The Panzerkampfwagen 38(t) was a conventional pre-World War II tank design, with riveted armor and rear engine. It was a Czechoslovakian tank and was named TNHP-S. After the invasion of Czechoslovakia by German forces, the tank was adopted by the German Army due to insufficient production of German tanks to meet the war requirement.
It was called the Panzerkampfwagen 38(t), with 38 signifying the year of introduction and "t" for "Tschechisch", meaning Czech in German. Over 1,400 units were manufactured until 1942, where it saw extensive service in France and then the Russian front, namely in the Battle of Kursk in the summer of 1942.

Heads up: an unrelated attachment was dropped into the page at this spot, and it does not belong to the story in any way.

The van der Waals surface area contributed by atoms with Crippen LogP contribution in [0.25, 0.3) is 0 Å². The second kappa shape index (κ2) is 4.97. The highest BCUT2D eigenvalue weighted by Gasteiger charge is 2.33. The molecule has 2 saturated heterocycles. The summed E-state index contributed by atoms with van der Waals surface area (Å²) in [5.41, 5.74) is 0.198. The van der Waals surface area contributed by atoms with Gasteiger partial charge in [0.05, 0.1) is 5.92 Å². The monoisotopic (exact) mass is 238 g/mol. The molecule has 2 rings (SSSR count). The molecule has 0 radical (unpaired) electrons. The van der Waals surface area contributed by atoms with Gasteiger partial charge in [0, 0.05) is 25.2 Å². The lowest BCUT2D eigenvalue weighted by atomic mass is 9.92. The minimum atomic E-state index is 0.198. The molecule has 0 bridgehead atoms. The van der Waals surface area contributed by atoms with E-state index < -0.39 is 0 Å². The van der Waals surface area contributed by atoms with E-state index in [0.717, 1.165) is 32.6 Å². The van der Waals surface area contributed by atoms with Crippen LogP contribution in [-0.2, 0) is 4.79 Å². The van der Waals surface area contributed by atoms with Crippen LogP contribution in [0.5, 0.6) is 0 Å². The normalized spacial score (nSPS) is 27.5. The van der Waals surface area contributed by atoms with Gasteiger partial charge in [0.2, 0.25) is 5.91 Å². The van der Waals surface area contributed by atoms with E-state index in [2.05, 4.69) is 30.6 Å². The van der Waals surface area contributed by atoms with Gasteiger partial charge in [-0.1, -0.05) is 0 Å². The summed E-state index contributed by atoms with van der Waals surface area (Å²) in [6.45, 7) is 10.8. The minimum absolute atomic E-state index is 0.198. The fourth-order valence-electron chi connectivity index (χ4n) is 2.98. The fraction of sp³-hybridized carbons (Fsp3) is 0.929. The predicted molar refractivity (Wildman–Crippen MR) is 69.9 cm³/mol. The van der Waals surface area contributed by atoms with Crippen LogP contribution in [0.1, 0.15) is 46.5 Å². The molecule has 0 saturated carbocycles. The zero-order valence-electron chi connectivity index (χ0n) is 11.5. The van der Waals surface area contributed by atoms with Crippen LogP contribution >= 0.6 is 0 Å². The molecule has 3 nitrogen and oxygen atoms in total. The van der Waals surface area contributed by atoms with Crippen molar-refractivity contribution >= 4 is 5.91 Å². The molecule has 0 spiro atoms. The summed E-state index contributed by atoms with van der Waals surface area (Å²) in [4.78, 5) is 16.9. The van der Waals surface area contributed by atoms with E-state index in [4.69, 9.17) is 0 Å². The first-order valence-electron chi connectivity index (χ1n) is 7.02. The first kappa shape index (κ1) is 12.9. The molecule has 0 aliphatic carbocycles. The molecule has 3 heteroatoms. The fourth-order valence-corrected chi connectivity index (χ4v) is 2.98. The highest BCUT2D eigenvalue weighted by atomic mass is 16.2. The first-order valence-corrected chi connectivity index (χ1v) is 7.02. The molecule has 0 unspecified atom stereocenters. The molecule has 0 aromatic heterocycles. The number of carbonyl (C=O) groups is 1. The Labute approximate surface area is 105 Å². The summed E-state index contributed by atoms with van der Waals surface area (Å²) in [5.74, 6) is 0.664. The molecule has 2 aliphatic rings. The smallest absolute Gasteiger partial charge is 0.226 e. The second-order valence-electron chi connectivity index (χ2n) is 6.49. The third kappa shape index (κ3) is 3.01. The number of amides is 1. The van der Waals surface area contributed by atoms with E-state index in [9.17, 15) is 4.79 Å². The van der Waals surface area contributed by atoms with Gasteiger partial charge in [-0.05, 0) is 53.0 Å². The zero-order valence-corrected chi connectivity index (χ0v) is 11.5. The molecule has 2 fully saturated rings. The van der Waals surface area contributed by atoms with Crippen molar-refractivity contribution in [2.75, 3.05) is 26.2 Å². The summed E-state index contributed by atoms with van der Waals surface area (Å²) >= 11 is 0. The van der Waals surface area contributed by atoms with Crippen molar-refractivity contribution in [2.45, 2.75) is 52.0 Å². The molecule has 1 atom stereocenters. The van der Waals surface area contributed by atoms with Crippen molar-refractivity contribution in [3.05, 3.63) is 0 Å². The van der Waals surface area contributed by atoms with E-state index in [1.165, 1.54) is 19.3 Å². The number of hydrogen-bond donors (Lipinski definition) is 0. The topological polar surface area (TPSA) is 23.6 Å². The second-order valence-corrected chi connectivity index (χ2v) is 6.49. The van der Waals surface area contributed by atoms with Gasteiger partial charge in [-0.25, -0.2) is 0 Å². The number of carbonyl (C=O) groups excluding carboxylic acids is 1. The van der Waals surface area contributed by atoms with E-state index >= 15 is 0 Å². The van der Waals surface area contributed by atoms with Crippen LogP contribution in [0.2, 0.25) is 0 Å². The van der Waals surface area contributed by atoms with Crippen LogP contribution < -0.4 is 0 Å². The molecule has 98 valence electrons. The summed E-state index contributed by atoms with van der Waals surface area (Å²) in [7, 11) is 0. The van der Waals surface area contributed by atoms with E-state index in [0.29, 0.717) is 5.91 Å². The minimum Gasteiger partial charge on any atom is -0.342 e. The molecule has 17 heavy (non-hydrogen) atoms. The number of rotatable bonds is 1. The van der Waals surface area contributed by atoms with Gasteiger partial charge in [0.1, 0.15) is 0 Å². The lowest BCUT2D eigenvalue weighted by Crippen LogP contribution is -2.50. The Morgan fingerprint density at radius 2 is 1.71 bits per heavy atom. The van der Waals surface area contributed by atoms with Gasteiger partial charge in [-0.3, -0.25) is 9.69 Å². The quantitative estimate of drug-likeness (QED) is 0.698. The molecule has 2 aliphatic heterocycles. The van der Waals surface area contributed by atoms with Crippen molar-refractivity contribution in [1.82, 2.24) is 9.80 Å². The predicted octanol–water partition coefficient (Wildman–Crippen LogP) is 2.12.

The riveted construction of the tank made it different from German-made tanks. While riveted design was simpler and cheaper than welded steel, but a direct hit from an antitank round was usually fatal for the crew as the rivets bolted out acting as deadly projectiles.
Armament consisted of a 37mm main gun with 42 rounds and two machine guns (one mounted coaxially on the turret and the other in the front hull). Power was supplied by a Praga EPA 125hp engine.